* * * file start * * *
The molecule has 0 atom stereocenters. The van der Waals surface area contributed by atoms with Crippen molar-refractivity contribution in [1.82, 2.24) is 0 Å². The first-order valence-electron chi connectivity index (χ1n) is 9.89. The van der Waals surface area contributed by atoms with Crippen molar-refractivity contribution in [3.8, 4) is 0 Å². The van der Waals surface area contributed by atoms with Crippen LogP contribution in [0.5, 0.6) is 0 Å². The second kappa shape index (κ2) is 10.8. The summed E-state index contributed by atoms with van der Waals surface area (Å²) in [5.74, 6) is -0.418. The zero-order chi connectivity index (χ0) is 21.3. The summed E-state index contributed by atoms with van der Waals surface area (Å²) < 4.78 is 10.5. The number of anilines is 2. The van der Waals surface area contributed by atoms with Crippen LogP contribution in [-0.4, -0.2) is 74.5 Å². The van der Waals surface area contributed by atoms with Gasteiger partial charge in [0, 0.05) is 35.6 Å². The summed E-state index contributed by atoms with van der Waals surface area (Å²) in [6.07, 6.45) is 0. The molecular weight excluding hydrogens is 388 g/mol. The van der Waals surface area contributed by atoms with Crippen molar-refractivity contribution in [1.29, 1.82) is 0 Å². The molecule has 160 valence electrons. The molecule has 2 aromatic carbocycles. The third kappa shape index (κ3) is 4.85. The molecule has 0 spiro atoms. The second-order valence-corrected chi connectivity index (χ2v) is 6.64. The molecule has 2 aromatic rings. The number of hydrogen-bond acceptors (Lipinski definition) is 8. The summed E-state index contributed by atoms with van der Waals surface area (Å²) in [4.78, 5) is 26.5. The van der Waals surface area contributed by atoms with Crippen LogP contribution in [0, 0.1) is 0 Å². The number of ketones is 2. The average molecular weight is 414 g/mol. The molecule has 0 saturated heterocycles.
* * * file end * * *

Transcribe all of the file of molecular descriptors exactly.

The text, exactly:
The molecule has 0 atom stereocenters. The van der Waals surface area contributed by atoms with Crippen molar-refractivity contribution in [1.82, 2.24) is 0 Å². The first-order valence-electron chi connectivity index (χ1n) is 9.89. The van der Waals surface area contributed by atoms with Crippen molar-refractivity contribution in [3.8, 4) is 0 Å². The van der Waals surface area contributed by atoms with Crippen LogP contribution in [0.5, 0.6) is 0 Å². The second kappa shape index (κ2) is 10.8. The summed E-state index contributed by atoms with van der Waals surface area (Å²) in [5.74, 6) is -0.418. The zero-order chi connectivity index (χ0) is 21.3. The summed E-state index contributed by atoms with van der Waals surface area (Å²) < 4.78 is 10.5. The number of anilines is 2. The van der Waals surface area contributed by atoms with Crippen LogP contribution in [-0.4, -0.2) is 74.5 Å². The van der Waals surface area contributed by atoms with Gasteiger partial charge in [0, 0.05) is 35.6 Å². The summed E-state index contributed by atoms with van der Waals surface area (Å²) in [6.07, 6.45) is 0. The molecular weight excluding hydrogens is 388 g/mol. The van der Waals surface area contributed by atoms with Crippen molar-refractivity contribution in [1.29, 1.82) is 0 Å². The molecule has 160 valence electrons. The molecule has 2 aromatic carbocycles. The third kappa shape index (κ3) is 4.85. The molecule has 0 spiro atoms. The second-order valence-corrected chi connectivity index (χ2v) is 6.64. The molecule has 2 aromatic rings. The number of hydrogen-bond acceptors (Lipinski definition) is 8. The summed E-state index contributed by atoms with van der Waals surface area (Å²) in [4.78, 5) is 26.5. The van der Waals surface area contributed by atoms with Crippen LogP contribution in [0, 0.1) is 0 Å². The number of ketones is 2. The average molecular weight is 414 g/mol. The molecule has 0 saturated heterocycles.